Some of these creatures, like many other mythical and legendary creatures are good, some evil; and some, like the sphinx, are mysterious and confusing.
The Centaur - Part man, part horse
In Greek mythology the centaurs were a race of mythical creatures, with the head and torso of a man with his waist joined to the horse's withers. Some have speculated that they were the first reaction of a non-riding culture when they saw nomads mounted on horses.
The centaur brings together the human being, able to talk, think, and reason, with the strength and speed of a strong, swift animal. Although the original centaurs of Greek mythology were barbaric, dangerous creatures, modern portrayals of centaurs focus more on their human characteristics and are often on the side of goodness.
The Minotaur - Part bull, part man
Also appearing in Greek mythology, the Minotaur was part man and part bull. King Minos of Crete kept the creature in the center of a "labyrinth," actually a maze designed by the architect Daedalus specifically for the Minotaur. The Minotaur was an evil creature, and was kept placated by human sacrifices. Of course, this set up the scene for a hero to kill the beast and save the Athenians who would have otherwise been sacrificed. And sure enough, Theseus took on the task. He slew the Minotaur and even escaped the maze (with a little help from his friend Daedalus who, in most versions of the tale, gave him a ball of thread to retrace his path).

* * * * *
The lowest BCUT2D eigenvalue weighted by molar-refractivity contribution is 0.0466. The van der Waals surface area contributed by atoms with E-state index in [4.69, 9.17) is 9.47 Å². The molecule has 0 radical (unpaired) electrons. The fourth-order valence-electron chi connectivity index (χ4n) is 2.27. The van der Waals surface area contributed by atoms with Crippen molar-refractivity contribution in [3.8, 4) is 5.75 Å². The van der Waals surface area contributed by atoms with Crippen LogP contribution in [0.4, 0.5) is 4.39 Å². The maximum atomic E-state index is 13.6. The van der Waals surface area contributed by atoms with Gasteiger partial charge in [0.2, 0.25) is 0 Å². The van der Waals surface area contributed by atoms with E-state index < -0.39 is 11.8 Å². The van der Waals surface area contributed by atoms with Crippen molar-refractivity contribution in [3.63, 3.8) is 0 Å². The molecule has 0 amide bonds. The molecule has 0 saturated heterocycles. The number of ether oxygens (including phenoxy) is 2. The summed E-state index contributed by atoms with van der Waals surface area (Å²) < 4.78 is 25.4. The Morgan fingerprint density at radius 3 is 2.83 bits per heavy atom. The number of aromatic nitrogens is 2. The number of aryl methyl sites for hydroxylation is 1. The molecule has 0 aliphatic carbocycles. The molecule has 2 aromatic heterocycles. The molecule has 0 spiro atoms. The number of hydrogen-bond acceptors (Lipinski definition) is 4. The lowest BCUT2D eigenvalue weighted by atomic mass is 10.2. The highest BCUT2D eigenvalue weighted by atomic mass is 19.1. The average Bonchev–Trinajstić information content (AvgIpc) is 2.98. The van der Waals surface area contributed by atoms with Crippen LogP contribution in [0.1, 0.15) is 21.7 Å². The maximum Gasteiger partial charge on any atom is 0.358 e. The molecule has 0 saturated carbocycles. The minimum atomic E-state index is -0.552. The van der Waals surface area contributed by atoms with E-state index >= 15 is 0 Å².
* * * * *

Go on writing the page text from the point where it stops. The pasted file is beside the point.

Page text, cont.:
Variety of forms - body of a lion, head of a bird, ram, or human, and sometimes wings
The sphinx is always a creature of secrecy and intrigue. Sphinxes are composites of two or more animals, usually with the body of a lion, and sometimes part human. Egyptian sphinxes had the head of a bird, a ram, or a person, usually a pharoah.
Great Sphinx of Giza
Some sphinxes are part human, such as the Great Sphinx of Giza of Ancient Egypt, which has the body of a lion and the head of a Pharoah.
Encountering a sphinx is an opportunity to gain wisdom, but is also a confusing and dangerous experience. In Greek mythology the sphinx appears as a female, often beautiful, with the body of a lion and the wings of an eagle.
In many tales the sphinx speaks in riddles. The sphinx appears to be very beautiful but is very dangerous to those who fail to answer her riddles correctly. Those who seek to obtain her knowledge or to pass through whatever she is guarding must solve the riddles.
"A Faun Feeding a Squirrel" by Marianne Stokes
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In Greek mythology, fauns are forest spirits, part human part goat. Their upper part is human and the lower part goat, and they have goats' horns on their heads.
As you can see in this painting, young fauns are quite cute and play their role as nature spirits rather well!
To know more about Fauns, check out my article on Fauns and Faun Mythology.
Mermaids and Mermen - Humans with the lower body and tail of a fish
Merpeople have the head and upper body of a human attached to the tail of a fish. The female mermaid is much more common, but many legends also speak of "mermen." Mermaids are generally portrayed as beautiful sea creatures, but may use their enchanting voices to lure sailors to their death with their songs.
© 2009 Jennifer P Tanabe